Obstacles threaten to kill Major-Reynolds summit

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(First Edition)

AN ANGLO-IRISH summit planned for next week is expected to be called off today unless John Major and Albert Reynolds, the Irish Taoiseach, make an unexpected breakthrough in clearing obstacles in the way of a joint constitutional agreement on Northern Ireland.

But as the Government moved to dampen expectations of a full-scale summit, next week Sir Patrick Mayhew, the Secretary of State for Northern Ireland, told the Commons that a 'lot of progress had been made' and there were 'sensible grounds' for believing that talks between the two governments would succeed.

Both Mr Reynolds and Mr Major are expected to emphasise stress their commitment to drawing up a framework document seeking to define a new 'constitutional balance' covering both a new democratic assembly for Northern Ireland and the relationship between the North and the South.

Sir Patrick said: 'Our objective is to reach a shared package that would help the democratically elected and constitutional parties in Ulster with the two governments to reach an overall settlement.' But senior government sources insisted said last night that artificial timetables and deadlines would not assist the process. of trying to draw up a framework document.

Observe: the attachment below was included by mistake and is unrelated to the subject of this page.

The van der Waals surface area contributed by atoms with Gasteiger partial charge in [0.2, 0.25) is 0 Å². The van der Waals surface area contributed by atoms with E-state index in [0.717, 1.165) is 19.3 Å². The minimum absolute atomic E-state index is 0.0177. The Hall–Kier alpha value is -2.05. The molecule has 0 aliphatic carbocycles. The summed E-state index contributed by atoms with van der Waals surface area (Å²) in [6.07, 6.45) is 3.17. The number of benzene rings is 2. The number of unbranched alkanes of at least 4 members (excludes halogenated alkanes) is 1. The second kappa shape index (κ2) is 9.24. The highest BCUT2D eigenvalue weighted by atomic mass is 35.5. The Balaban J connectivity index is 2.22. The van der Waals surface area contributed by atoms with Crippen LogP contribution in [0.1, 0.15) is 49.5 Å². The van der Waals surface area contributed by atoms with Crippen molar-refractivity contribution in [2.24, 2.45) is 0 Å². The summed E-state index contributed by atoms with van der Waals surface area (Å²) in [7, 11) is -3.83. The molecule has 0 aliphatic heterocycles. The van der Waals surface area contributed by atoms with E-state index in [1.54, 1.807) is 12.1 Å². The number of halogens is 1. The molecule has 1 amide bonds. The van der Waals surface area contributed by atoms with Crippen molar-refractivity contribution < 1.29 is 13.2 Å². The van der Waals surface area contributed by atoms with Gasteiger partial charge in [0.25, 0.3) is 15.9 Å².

The British Government has not altogether given up hope of enough progress having been being made to justify a summit next week. But There remain, however, formidable obstacles in the discussions, for example such as over how far the Irish are prepared to modify Articles Two and Three of the Irish constitution laying claim to sovereignty over Northern Ireland and what they would seek in return. for doing so.

Dublin has been pressing for a parallel change to the British 1920 Government of Ireland Act which gives Westminster the final say in Northern Ireland affairs, which would to make it explicit that this would continue only so long as the majority of people in Northern Ireland wanted it.

Sir Patrick said yesterday he saw no reason for such an amendment and that subsequent legislation on Northern Ireland had underpinned the principle of consent. However, he said he would always be prepared to look at detailed proposals for change.

Growing Ulster Unionist concern over the scope of the changes under discussion including Irish proposals for joint boards with 'executive powers', for example on trade, tourism and inward investment was underlined in the Commons yesterday by James Molyneaux, the party's leader.

Mr Molyneaux, who has been pressing for talks to be limited to internal democratic arrangements for within Northern Ireland, asked: 'Could we not settle for someting a little more modest that would enable the people of Ulster to live together and work together as they want to do?'

Conor Cruise O'Brien, page 18